A growing number of ‘anti-foodie foodies’ are throwing some weight against the saturation of amateur food reviewers too often trading online compliments for free meals.
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Edmonton’s culinary scene continues to expand and captivate, with its legion of fans, or ‘foodies’, documenting every morsel.
Blogs, Instagram and TikTok accounts record every restaurant opening, food truck debut and menu addition, often in highly complementary tones. In turn, that’s given birth to a growing number of ‘anti-foodie foodies,’ reviewers unafraid to intensely criticize a local restaurant or those mock looking for a free meal in return for a glowing review.
Ramneek Singh began regularly writing food reviews five years ago after encouraging replies to his posts on Facebook. In time he developed a reviewing style that incorporates off-the-wall comparisons to pro wrestling, hip hop and exploitation films, far from the fluttery, hashtag-heavy prose he was reading from other local food reviewers.
“Bret Hart is is my childhood hero,” Singh says about the Alberta-born wrestling legend. “He will always give you the honest truth. Like, if you ask him about a wrestler and he thinks the wrestler is sh*t him he’s going to tell you that. If I go to a restaurant and I don’t like it, I’m going to talk about it. I feel that I’m entitled to that because they charged me an obscene amount of money.”
Embracing his ‘heel’ persona (a villain in wrestling), Singh penned a venomous review of Jollibee, the Filipino fast-food restaurant chain, when an outlet opened in Edmonton in 2019. Reaction was swift: Jollibee defenders slammed Singh with comments and messages replete with racism and death threats that continue to this day.
“It was a really bizarre situation,” Singh says, looking back at the outrage his review created, which included a writeup and a digitally obscured photo of him plastered on a Filipino news website. “It’s a forever thing. I just hope it’s not in my obituary.”
In another review, Singh and his wife visited an Edmonton restaurant that regularly tops ‘best-of’ lists for a Valentine’s Day dinner, which resulted in a severe case of gastrointestinal distress ruining any chance of romance that night.
“Don’t believe the hype,” Singh wrote, quoting Public Enemy.
A distance of reading local food bloggers’ superficial restaurant reviews spurred Salvador Garcia to begin writing his own blunt takes on local cuisine via his blog, Fat Sal YEG Food Reviews.
“I’m honest about my dining experience. I mean, why wouldn’t I be? I paid for it,” says Garcia, who says he frowns on the practice of accepting payola from restaurants in exchange for positive coverage.
Garcia’s reviews range from the playful (chowing down a chopped cheese sandwich from The Ark Cafe made him “feel like Spider-Man”) to a winding tale of trying to find the location of a ghost kitchen to pick up his meal from Mr. Beast Burger (“Terrible” and an “embarrassment.”) His every-man views on hip eateries such as Bar Brico run alongside taste tests of bacon portobello mushroom cheeseburgers from Wendy’s.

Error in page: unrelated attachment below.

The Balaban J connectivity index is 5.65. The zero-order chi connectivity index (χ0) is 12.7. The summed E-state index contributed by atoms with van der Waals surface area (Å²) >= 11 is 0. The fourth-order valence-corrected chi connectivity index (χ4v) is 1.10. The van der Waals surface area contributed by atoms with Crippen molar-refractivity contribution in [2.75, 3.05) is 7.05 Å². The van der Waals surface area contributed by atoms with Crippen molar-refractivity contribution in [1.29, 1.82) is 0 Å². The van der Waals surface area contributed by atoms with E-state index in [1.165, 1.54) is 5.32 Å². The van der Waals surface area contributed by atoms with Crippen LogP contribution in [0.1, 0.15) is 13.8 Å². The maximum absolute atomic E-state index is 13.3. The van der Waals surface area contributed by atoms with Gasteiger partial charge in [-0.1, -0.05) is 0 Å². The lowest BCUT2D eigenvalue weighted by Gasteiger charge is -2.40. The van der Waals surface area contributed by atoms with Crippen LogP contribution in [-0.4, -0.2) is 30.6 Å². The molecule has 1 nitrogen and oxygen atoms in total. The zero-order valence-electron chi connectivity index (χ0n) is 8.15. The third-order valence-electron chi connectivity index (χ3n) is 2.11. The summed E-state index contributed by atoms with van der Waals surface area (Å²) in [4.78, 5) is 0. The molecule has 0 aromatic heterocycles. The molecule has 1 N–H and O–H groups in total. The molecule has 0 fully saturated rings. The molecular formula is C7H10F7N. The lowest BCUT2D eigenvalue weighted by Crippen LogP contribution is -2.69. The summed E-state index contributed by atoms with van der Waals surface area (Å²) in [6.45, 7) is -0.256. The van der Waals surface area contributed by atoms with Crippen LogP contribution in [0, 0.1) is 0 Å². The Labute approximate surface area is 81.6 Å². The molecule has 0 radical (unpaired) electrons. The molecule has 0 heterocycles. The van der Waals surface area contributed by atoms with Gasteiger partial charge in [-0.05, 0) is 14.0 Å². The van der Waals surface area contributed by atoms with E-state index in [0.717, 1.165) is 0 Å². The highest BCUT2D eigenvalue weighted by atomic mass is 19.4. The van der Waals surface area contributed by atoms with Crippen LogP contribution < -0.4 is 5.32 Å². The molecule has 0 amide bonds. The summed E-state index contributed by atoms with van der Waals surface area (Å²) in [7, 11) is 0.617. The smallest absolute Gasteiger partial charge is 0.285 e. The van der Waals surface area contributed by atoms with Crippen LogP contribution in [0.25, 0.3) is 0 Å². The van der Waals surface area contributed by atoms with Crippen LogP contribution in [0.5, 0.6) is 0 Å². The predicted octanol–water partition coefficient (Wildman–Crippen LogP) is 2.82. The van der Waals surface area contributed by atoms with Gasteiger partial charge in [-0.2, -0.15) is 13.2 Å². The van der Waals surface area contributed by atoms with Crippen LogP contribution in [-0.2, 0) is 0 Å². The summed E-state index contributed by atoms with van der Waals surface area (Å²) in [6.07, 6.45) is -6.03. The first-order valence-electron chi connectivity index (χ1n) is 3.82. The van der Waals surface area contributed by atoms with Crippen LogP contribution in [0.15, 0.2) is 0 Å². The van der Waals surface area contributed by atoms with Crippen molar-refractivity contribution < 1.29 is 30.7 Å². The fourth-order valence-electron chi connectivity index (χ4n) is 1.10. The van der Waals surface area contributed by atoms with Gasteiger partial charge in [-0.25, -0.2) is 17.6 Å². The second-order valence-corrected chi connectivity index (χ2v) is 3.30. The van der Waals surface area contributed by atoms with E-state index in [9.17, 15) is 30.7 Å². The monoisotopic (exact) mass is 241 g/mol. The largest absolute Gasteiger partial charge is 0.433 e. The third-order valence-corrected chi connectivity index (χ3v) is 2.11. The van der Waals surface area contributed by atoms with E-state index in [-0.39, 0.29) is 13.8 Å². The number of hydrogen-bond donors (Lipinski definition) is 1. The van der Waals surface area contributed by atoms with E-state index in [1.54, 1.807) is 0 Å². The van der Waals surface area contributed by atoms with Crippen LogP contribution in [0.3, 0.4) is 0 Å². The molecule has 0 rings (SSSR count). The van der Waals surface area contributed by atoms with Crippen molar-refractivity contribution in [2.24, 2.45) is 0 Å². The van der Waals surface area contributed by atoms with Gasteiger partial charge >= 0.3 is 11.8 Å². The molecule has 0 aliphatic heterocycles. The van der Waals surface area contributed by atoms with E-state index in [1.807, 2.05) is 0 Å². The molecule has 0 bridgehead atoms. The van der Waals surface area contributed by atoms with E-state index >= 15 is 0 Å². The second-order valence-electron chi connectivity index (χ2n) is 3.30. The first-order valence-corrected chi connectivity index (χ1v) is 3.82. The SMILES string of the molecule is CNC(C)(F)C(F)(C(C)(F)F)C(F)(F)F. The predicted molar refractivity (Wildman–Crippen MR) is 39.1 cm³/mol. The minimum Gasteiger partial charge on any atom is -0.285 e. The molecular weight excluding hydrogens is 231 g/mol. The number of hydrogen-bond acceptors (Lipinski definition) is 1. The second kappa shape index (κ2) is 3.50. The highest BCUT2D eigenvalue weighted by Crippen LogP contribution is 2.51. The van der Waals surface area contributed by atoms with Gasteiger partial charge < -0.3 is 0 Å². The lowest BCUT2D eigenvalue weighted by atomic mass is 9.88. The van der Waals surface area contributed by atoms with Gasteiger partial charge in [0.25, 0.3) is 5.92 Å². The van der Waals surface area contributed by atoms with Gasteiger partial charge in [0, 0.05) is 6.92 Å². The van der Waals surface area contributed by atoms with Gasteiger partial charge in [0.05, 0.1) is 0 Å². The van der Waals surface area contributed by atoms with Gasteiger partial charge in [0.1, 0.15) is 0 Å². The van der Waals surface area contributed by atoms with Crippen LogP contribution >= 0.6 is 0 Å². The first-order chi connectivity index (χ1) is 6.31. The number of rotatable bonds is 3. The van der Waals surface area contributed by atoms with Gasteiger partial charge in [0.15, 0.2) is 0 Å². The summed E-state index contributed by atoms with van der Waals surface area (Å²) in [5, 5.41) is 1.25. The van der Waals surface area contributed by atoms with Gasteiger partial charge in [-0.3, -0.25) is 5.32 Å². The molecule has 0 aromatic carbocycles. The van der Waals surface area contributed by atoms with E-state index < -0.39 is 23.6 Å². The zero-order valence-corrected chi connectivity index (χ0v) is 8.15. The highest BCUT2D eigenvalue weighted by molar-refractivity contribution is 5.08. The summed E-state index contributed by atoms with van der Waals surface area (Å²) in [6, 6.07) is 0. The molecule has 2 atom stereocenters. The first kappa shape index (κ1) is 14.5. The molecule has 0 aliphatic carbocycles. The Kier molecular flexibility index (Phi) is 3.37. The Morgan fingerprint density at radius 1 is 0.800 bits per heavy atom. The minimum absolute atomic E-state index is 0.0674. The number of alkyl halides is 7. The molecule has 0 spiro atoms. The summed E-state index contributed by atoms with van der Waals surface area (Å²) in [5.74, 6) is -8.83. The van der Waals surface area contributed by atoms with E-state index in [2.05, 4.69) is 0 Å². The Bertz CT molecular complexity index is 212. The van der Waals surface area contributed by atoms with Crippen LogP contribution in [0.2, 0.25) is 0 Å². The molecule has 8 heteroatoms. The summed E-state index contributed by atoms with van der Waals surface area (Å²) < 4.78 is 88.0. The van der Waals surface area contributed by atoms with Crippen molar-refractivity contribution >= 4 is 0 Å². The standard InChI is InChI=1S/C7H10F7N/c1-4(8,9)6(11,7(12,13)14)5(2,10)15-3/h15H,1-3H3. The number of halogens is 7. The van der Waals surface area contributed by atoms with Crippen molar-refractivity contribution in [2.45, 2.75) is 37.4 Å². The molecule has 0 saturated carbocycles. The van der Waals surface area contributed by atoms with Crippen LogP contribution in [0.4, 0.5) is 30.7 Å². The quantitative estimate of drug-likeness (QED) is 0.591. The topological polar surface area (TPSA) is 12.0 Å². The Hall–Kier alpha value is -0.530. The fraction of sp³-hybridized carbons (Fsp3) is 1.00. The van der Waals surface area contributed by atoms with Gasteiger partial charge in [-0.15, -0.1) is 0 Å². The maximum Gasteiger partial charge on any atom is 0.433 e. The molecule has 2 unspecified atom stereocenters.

“I’m a man of the people, very simple. I’m content by throwing an egg in my ramen to consider it a work of art. It’s not Van Gogh but comparable to whoever made those metal balls on Whitemud Drive,” says Garcia.
Another food reviewer running antithesis to flattering foodies is Brotherhood of Plates on Instagram. The anonymous writer (“He’s got a Batman thing going on,” surmises a friend) posts almost daily reviews of Edmonton junk food ranging from pizza to sugar-free pop, often satirical, sometimes exceedingly personal. A review of M&M Meats’ pizza rolls turns into a reminiscence of lost love back in Cape Breton or a post about Pizza 73’s chicken sandwiches dovetails into a recollection of goth kids in high school. It’s gut-busting commentary that also induces a rumble in your tummy.
Over on TikTok, an account called Smokin Pattes has garnered more than 100,000 followers for his reviews of Edmonton burgers. Each post follows a similar format in an unedited single take: A bearded man stands outside an eatery and introduces the hamburger; he wordlessly chows down on it, usually finishing it within 10 bits; and then reviews it on a scale of 1-5. It borders on performance art, but his childlike enthusiasm for the food he reviews is infectious.
Singh freely admits his antagonistic restaurant reviews generate the most attention, but he’s reluctant to fully adopt a “hater” persona.
“My wife proofreads them, even though she hates them,” Singh says about his negative reviews.
Recently, a local junior high school teacher reached out to Singh to let him know she used his posts, albeit heavily censored versions, to help her students with their opinion writing.
“I know my stuff is vulgar and everything, but by that age, I had already heard Mobb Deep and Scarface,” jokes Singh. “But it warms my heart to know a teacher looked beyond the vulgarity, and she focused on the writing and shared it with her students, encouraging them to be opinionated and rebellious. I’ve never made a dime, and I’ve received death threats, but I also made some kids laugh and inspired them with their opinion writing. I don’t think it gets better than that.”